The best part is... this forum. There are honestly endless hours of reading you can do on past build logs and previous questions asked/answered. On top of that, many people will gladly offer guidance on a post like "please help me decide on a regulator". I'm rarely a big poster on forums because so many people argue and bicker, endlessly trying to force what they think is good on you. That doesn't seem to be the case here and it's really nice to see.

Anyways, sorry to ramble... If you have time/interest then DIY can be a great and rewarding thing. If you don't really have the time or interest then I'd say look towards GLA for a decent 2 stage setup if you want to be worry free. Just my thoughts I guess. I'm new to this site but always seem to have a few builds in progress and am always willing to help with questions.
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If you don't have a good understand of what the basic components do, what's needed and how they work together take a look here.
I don’t know what your budget looks like, but this is what I’ve purchased for my 125G that I’m setting up in the spring. As everyone has said, you’re going to get a ton of different answers, but this is what I’ve chosen to go with for your reference. It will also give you a starting point to see all the pieces for a basic setup. You can add lots of things to this like PH controllers, etc…

CO2 Tank- 5lb ~$25 (buy local, Airgas for example. These tanks expire, so I wouldn’t buy online)
Regulator- Dual Stage, $99 (
Solenoid- Milwaukee Instruments, $39.95 (Amazon)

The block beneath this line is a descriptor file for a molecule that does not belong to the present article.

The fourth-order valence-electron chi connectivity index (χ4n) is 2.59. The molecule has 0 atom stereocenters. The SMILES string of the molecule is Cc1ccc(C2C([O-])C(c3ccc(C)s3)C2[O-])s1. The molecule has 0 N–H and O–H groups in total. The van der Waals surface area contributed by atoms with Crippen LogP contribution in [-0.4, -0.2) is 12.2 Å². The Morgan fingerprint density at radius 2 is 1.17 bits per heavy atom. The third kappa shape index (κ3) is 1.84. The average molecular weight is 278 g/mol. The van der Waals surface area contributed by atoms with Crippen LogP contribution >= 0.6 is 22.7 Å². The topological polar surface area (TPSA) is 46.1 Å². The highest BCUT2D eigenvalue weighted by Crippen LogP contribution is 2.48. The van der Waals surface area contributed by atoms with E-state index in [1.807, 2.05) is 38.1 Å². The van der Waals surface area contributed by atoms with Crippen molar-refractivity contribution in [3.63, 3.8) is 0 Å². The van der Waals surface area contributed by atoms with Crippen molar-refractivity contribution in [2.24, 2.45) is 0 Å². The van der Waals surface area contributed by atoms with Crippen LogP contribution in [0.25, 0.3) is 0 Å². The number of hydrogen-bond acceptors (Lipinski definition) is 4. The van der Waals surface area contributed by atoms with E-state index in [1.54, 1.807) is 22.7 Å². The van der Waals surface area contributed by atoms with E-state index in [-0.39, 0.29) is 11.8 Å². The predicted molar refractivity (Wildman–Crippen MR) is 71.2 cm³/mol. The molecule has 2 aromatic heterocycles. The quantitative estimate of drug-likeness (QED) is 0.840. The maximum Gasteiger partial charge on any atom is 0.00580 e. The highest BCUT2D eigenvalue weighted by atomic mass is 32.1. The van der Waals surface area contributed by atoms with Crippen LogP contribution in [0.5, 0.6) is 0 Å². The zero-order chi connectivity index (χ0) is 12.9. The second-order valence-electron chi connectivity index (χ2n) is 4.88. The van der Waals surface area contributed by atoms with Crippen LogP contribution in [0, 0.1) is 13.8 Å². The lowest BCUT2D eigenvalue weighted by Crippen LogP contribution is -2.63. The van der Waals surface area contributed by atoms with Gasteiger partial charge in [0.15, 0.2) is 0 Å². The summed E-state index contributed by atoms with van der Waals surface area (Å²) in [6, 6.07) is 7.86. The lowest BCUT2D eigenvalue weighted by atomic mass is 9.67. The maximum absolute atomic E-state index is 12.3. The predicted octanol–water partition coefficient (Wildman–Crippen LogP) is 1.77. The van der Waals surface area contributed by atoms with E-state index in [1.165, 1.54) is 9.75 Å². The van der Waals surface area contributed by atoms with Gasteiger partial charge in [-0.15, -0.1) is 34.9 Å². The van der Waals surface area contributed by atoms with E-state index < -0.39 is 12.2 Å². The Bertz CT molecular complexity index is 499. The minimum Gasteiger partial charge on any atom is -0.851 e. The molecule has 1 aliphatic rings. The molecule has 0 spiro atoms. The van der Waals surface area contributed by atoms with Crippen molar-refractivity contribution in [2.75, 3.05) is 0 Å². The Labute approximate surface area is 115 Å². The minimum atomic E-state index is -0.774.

Needle Valve- Dakota Instruments 6AMV1101, $88 (
Check Valve- Rhinox Brass, $8.95 (amazon)
Bubble Counter- Rhinox Beetle Counter, $13.99 (amazon)
Reactor- DIY Rex Griggs (You can buy one pre-made @ for $75, or make it yourself for $35)
Drop checker- Your choice, they’re everywhere for about $10

Total for everything, soup to nuts, for about $320-$360.
CO2 Tank- 5lb ~$25 (buy local, Airgas for example. These tanks expire, so I wouldn’t buy online)
Last 5# tank I bought "locally" was a re-purposed fire extinguisher for $60..
guess it depends on your market.......

Hydro test performed within 180 days of shipment
Same here... last one I bought locally was an aluminum 20lb for $10. I never noticed the "COKE" stamp partially covered by a sticker. Now nobody wants to touch it. Lesson learned.
Totally a ymmv, as I've seen a couple good deals on tanks within date.

Beverage Elements has been great for me. I was weary when I didn't see the DOT stamp on my last tank (my local Praxair can be fussy). They were fine with the older ICC stamp (tanks entering service prior to 1970) it had and commented how nicely the referb/recert was.
They were fine with the older ICC stamp (tanks entering service prior to 1970)
My second supplier couldn't find the date stamp (soo many other stamps) for awhile..Was annoying.

As to age, was told even some WWII vintage tanks are still around... :)
As to age, was told even some WWII vintage tanks are still around... :)
Haha, yeah... I think the oldest stamp he found was 1956 on mine! At first glance I swore it looked newer than some exchanges I've received that were only 10yrs old. They do a nice job on their's with new valves and such.

On the topic of Beverage Elements, I contacted them when I didn't notice the DOT stamp. They immediately wanted to contact my gas supplier and talk to them if they had any issues. They have great customer service!
Thanks for all of the input and reading material! I'm not in a hurry to do anything so I have plenty of time for research. My budget is also pretty wide open.